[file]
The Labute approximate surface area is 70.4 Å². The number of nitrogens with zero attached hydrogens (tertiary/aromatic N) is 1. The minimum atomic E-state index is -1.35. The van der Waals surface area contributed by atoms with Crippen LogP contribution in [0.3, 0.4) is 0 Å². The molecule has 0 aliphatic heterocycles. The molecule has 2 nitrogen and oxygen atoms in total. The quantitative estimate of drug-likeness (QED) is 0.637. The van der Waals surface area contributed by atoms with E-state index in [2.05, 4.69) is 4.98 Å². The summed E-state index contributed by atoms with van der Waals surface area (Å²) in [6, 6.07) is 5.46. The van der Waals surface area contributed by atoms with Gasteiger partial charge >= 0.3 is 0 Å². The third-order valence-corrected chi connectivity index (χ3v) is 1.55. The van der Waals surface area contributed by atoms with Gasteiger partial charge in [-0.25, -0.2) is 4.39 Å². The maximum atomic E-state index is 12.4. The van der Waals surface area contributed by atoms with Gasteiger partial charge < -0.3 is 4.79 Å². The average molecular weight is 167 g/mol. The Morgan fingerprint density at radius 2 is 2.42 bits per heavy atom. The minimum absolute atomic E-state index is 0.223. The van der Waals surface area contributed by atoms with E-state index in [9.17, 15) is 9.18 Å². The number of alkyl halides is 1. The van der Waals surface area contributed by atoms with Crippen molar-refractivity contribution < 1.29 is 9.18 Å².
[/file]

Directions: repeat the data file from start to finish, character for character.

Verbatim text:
The Labute approximate surface area is 70.4 Å². The number of nitrogens with zero attached hydrogens (tertiary/aromatic N) is 1. The minimum atomic E-state index is -1.35. The van der Waals surface area contributed by atoms with Crippen LogP contribution in [0.3, 0.4) is 0 Å². The molecule has 0 aliphatic heterocycles. The molecule has 2 nitrogen and oxygen atoms in total. The quantitative estimate of drug-likeness (QED) is 0.637. The van der Waals surface area contributed by atoms with E-state index in [2.05, 4.69) is 4.98 Å². The summed E-state index contributed by atoms with van der Waals surface area (Å²) in [6, 6.07) is 5.46. The van der Waals surface area contributed by atoms with Gasteiger partial charge >= 0.3 is 0 Å². The third-order valence-corrected chi connectivity index (χ3v) is 1.55. The van der Waals surface area contributed by atoms with Gasteiger partial charge in [-0.25, -0.2) is 4.39 Å². The maximum atomic E-state index is 12.4. The van der Waals surface area contributed by atoms with Gasteiger partial charge < -0.3 is 4.79 Å². The average molecular weight is 167 g/mol. The Morgan fingerprint density at radius 2 is 2.42 bits per heavy atom. The minimum absolute atomic E-state index is 0.223. The van der Waals surface area contributed by atoms with E-state index in [9.17, 15) is 9.18 Å². The number of alkyl halides is 1. The van der Waals surface area contributed by atoms with Crippen molar-refractivity contribution < 1.29 is 9.18 Å².